Many of the items I studied were published in multiple locations, meaning they constitute probably closer to 10 percent of the total published. Given my interest in the impact that media framings had on the range of actions conceivable at the time of the invasion, I do not deal with more recent responses. Likewise, I do not take up articles appearing in the Arab press at the time.

  27. 27

    See Deepa Kumar, “Media, War, and Propaganda: Strategies of Information Management during the 2003 Iraq War,” Communication and Critical/Cultural Studies 3 (March 1, 2006): 48–69.

  28. 28

    Ibid, 61–62.

  29. 29

    Edward Schieffelin and Felicia Hughes-Freeland, eds., “Problematizing Performance,” in Ritual, Performance, Media (London: Routledge, 1998), 194–207. Cited from page 194.

  30. 30

    38 percent of the accounts sampled had “loot” in their title, and another 59 percent used the term in their text. Only 3 percent made no use of the term at all.

  31. 31

    Already on April 9, 2003, the day U.S. troops captured the Iraqi capital, Brigadier General Vincent Brooks answered a journalist’s question about how to make sense of “a lot of pictures today of looting in Baghdad” by redirecting attention from the objects being whisked around the city to the emotions and cognitive processes behind the actions: the pictures showed “a lot of jubilation, and people who have long been oppressed for years and years having choices.” See CENTCOM, “Operation Iraqi Freedom Briefing,” April 9, 2003, accessed May 9, 2003,

  32. 32

    Robert Fisk, “A Civilization Torn to Pieces,” Independent, April 13, 2003, accessed April 15, 2003,, emphasis added.

  33. 33

    Mike Toner, “Museum Antiquities Looted,” Atlanta Journal Constitution, April 12, 2003, accessed April 15, 2003,, emphasis added.

  34. 34

    Burns, “Pillagers,” emphasis added.

  35. 35

    Art Newspaper. April 20, 2003, accessed April 20, 2003,, emphasis added.

  36. 36

    Burns, “Pillagers.”

  37. 37

    Jeremy Seabrook, “New Vistas: Freedom to Loot,” Statesman, May 4, 2003, accessed May 4, 2003,

  38. 38

    A. N. Wilson, “Looters Need a History Lesson,” This Is London, April 14, 2003, accessed May 29, 2008,

  39. 39

    Lowell Ponte, “Thieves of Time,” FrontPage Magazine, April 14, 2003, accessed April 15, 2003,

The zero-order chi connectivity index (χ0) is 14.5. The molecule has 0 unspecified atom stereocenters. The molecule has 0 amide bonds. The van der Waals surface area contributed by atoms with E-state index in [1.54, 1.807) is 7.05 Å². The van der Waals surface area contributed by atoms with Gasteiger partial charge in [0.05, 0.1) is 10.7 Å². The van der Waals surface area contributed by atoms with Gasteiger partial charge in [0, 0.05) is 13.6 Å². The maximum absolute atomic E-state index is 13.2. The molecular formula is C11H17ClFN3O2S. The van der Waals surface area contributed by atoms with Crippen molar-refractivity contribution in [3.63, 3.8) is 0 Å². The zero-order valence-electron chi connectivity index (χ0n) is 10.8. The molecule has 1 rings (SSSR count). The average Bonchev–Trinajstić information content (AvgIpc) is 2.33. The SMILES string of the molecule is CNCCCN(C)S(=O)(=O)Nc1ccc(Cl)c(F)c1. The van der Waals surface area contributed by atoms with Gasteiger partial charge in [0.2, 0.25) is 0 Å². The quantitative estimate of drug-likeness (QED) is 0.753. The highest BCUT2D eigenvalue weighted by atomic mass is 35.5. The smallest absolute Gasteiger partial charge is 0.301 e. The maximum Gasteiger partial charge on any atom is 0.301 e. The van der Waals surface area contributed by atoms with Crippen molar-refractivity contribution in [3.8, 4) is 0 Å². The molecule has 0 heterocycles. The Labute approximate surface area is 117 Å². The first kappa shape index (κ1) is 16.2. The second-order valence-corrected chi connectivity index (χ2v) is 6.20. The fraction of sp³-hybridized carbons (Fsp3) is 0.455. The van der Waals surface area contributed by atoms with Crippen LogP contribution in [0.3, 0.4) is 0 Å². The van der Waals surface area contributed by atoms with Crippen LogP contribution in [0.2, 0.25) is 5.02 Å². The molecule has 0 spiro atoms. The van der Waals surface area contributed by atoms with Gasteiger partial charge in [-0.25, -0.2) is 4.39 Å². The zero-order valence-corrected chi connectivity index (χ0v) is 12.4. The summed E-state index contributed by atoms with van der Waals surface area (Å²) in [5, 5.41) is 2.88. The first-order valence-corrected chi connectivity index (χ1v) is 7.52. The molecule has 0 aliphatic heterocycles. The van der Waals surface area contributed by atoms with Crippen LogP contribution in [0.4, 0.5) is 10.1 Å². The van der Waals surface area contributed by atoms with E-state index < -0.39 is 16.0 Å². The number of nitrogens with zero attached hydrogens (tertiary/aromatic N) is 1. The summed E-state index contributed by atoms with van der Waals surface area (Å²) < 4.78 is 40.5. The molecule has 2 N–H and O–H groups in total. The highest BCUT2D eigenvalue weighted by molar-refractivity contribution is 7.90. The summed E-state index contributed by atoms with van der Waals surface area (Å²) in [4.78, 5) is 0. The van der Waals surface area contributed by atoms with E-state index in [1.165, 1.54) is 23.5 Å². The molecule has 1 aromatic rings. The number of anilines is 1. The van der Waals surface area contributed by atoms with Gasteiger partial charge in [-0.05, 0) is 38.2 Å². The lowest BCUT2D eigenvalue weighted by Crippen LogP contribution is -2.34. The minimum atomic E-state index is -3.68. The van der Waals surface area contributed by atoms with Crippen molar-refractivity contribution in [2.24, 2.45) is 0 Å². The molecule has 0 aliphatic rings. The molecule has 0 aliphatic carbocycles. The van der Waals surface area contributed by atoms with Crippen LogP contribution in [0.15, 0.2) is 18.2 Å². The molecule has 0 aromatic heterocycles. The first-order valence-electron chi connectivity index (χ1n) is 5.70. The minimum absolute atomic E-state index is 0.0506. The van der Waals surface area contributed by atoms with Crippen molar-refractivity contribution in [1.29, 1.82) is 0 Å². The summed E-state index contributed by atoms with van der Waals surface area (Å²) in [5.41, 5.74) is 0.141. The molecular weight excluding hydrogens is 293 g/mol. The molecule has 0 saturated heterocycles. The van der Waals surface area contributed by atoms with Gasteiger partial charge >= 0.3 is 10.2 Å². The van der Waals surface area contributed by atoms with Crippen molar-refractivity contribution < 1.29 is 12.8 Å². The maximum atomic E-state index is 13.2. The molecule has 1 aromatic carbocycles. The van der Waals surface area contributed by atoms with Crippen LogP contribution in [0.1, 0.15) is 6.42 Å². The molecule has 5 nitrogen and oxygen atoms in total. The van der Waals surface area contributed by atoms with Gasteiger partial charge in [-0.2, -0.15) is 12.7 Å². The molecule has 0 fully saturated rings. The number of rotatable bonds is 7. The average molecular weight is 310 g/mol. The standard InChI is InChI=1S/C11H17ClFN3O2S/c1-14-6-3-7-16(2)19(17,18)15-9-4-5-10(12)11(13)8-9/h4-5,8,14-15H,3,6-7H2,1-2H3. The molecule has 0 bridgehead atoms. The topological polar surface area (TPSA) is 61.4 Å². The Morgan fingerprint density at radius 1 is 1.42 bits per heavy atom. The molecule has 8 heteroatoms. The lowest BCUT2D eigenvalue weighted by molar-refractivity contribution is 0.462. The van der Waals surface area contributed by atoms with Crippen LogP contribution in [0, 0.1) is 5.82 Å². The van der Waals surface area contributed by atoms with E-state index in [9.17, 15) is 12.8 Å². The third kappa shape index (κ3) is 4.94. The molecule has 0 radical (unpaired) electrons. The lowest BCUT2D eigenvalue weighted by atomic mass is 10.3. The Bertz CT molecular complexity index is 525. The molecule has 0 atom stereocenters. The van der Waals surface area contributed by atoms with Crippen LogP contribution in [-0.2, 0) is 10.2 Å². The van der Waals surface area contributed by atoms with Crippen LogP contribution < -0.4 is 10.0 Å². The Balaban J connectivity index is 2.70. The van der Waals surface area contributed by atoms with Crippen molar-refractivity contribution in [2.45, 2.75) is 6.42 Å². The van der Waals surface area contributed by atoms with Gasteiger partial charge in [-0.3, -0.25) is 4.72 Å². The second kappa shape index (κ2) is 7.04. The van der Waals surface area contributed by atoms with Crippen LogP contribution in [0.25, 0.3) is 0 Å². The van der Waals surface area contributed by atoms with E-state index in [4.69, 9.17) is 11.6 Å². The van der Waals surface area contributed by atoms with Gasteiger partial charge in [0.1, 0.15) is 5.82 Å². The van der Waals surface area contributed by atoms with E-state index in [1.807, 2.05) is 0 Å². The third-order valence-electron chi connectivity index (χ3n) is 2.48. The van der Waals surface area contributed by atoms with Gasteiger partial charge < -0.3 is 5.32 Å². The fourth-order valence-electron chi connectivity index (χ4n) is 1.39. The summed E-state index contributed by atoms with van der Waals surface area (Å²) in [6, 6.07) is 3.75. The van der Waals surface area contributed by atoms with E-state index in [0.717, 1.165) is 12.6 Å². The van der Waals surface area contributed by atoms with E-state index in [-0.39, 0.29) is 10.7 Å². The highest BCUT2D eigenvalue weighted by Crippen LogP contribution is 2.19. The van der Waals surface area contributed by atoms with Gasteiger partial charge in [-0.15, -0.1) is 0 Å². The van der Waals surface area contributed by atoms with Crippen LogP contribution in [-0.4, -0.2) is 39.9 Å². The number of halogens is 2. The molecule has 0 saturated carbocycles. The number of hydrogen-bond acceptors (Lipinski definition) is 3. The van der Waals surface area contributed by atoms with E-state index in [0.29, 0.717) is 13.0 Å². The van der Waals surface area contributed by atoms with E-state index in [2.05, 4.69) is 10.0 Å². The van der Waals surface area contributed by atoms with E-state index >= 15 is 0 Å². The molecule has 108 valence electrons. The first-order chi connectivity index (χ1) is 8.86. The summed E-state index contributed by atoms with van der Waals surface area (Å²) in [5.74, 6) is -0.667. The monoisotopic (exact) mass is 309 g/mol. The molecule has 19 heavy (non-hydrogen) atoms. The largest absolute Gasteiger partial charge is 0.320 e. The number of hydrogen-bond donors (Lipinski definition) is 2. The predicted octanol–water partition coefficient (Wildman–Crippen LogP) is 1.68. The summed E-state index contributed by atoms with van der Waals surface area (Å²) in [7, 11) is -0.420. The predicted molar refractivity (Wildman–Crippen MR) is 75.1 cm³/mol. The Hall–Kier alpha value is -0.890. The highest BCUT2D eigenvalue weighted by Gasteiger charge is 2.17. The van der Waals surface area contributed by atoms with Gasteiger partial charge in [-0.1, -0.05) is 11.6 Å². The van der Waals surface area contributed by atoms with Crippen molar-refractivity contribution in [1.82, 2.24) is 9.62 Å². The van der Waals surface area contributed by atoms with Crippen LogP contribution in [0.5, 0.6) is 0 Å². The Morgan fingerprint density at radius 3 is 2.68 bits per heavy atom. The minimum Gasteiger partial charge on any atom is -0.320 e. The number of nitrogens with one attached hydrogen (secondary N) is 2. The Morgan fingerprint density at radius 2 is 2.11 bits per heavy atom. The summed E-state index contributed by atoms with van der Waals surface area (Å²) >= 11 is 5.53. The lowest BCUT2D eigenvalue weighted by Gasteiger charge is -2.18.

40. 40

    Burns, “Pillagers.”

  41. 41

    Tom Engelhardt, “Plundering History,” Mother Jones, April 15, 2003, accessed April 15, 2003,

  42. 42

    Richard Bauman, Verbal Art as Performance (Rowling, MA: Newbury House, 1977).

  43. 43

    See, for example, Jerry Seper, “Looting Probes Eyes Journalists,” Washington Times, April 24, 2003, A01; also, Seabrook, “New Vistas;” and “Raiders of the Lost Art.”

  44. 44

    Melissa Liu and Anne Underwood, “Babylonian Booty,” Newsweek, March 24, 2003, accessed April 15, 2003,

  45. 45

    In fact, the incredible effort that occupation troops made to understand looting as a sign of Iraqi identity went virtually unnoticed in the Anglophone press. Four men accused of stealing arms were apprehended by American soldiers, stripped, and paraded naked through Baghdad with the name for the paradigmatic thief “Ali Baba” penned onto their chests. See (in Danish) Line Fransson, “Vi tok klærne og brente dem før vi dyttet dem ut med ‘tjuv’ skrevet på brystet,” Dagbladet, April 25, 2003, accessed May 4, 2003,; see also, Amnesty International, “Iraq: Stripped Naked and Humiliated by US Soldiers.” AI Index, April 25, 2003, accessed May 4, 2003,

  46. 46

    Andrew Gumbel and David Keys, “US Blamed for Failure to Stop Sacking of Museum,” Independent, April 14, 2003, accessed April 15, 2003,

  47. 47

    “Raiders of the Lost Art.”

  48. 48

    Felicia Hughes-Freeland, “Introduction,” in Ritual, Performance, Media, ed. Felicia Hughes-Freeland (London: Routledge, 1998), 1–28, 6.

  49. 49

    Daniel Pipes, “An Iraqi Tragedy,” New York Post, April 22, 2003, accessed May 14, 2003,

  50. 50

    See Toner, “Museum Antiquities;” Fisk, “A Civilization Torn;” and Gumbel and Keys, “US Blamed,” respectively.

  51. 51

    CENTCOM Operation Iraqi Freedom Briefing, April 10, 2003, at, accessed April 25, 2003,

  52. 52

    General Brooks explained, “Distribution of leaflets and handbills … are also having a favorable effect at this point. Emerging leaders have also joined the call for looting to cease.” See CENTCOM Operation Iraqi Freedom Briefing, April 16, 2003, accessed April 25, 2003, http://www.centcom.milCENTCOMNews/Transcripts/20030416.

  53. 53

    The quoted phrases appear respectively in: Bill Glauber, “Recovery of Looted Iraqi Treasures Is Slow,” Chicago Tribune, May 8, 2003, accessed May 9, 2003,; P. McGeough, “Rich Past Stripped as Future in Tatters,” Sydney Morning Herald, April 14, 2003, accessed April 20, 2003,; Glauber, “Recovery;” Engelhardt, “Plundering History.”

  54. 54

    Joe Bob Briggs, “Burning Museum? Ho Hum,” UPI, April 15, 2003, accessed April 17, 2003,

  55. 55

    St. Petersburg Times, “Museum Looting May Have Been Planned,” St. Petersburg Times, April 17, 2003, accessed April 20, 2003,

  56. 56

    Andre Emmerich, “Let the Market Protect Art,” Wall Street Journal, April 24, 2003, accessed May 9, 2003,

  57. 57

    BBC editorial, “Art Gangs ‘Looted Iraqi Museum,’” BBC Online, April 17, 2003, accessed April 18, 2003,

  58. 58

    The logic worked at subcultural levels, too: leftist American writers frequently separated their art-loving identity from that of the crass administration that, due to insensitivity, had “failed” to protect the global heritage represented by Iraqi art.

  59. 59

    Michel Foucault, “Governmentality,” in The Foucault Effect: Studies in Governmentality, eds. Graham Burchell, Colin Gordon, and Peter Miller (Chicago: University of Chicago Press, 1991), 87–107.

  60. 60

    Interview with Donald Rumsfeld by Tim Russert, “NBC Meet the Press,” NBC, April 13, 2003.

  61. 61

    Kaelen Wilson-Goldie, “Calling It Quits: What Is the Future of Art Education in Baghdad?” Frieze 172 (June-August, 2015), accessed September 8, 2015,